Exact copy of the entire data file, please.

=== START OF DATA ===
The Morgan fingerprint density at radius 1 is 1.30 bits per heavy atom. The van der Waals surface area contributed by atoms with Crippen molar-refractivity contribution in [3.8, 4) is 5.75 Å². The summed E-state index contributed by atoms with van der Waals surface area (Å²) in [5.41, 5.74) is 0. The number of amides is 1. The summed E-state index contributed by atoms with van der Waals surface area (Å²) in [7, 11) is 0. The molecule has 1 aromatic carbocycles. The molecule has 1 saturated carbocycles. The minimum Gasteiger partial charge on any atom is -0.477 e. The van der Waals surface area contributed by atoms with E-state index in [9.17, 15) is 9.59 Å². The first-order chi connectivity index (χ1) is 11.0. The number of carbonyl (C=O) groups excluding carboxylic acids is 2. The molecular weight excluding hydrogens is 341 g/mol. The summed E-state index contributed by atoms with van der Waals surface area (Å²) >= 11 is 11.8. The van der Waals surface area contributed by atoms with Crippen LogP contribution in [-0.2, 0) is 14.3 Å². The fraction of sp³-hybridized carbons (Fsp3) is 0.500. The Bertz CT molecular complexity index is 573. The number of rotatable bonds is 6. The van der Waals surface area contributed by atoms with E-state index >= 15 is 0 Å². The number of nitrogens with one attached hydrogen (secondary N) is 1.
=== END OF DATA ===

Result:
The Morgan fingerprint density at radius 1 is 1.30 bits per heavy atom. The van der Waals surface area contributed by atoms with Crippen molar-refractivity contribution in [3.8, 4) is 5.75 Å². The summed E-state index contributed by atoms with van der Waals surface area (Å²) in [5.41, 5.74) is 0. The number of amides is 1. The summed E-state index contributed by atoms with van der Waals surface area (Å²) in [7, 11) is 0. The molecule has 1 aromatic carbocycles. The molecule has 1 saturated carbocycles. The minimum Gasteiger partial charge on any atom is -0.477 e. The van der Waals surface area contributed by atoms with E-state index in [9.17, 15) is 9.59 Å². The first-order chi connectivity index (χ1) is 11.0. The number of carbonyl (C=O) groups excluding carboxylic acids is 2. The molecular weight excluding hydrogens is 341 g/mol. The summed E-state index contributed by atoms with van der Waals surface area (Å²) >= 11 is 11.8. The van der Waals surface area contributed by atoms with Crippen LogP contribution in [-0.2, 0) is 14.3 Å². The fraction of sp³-hybridized carbons (Fsp3) is 0.500. The Bertz CT molecular complexity index is 573. The number of rotatable bonds is 6. The van der Waals surface area contributed by atoms with E-state index >= 15 is 0 Å². The number of nitrogens with one attached hydrogen (secondary N) is 1.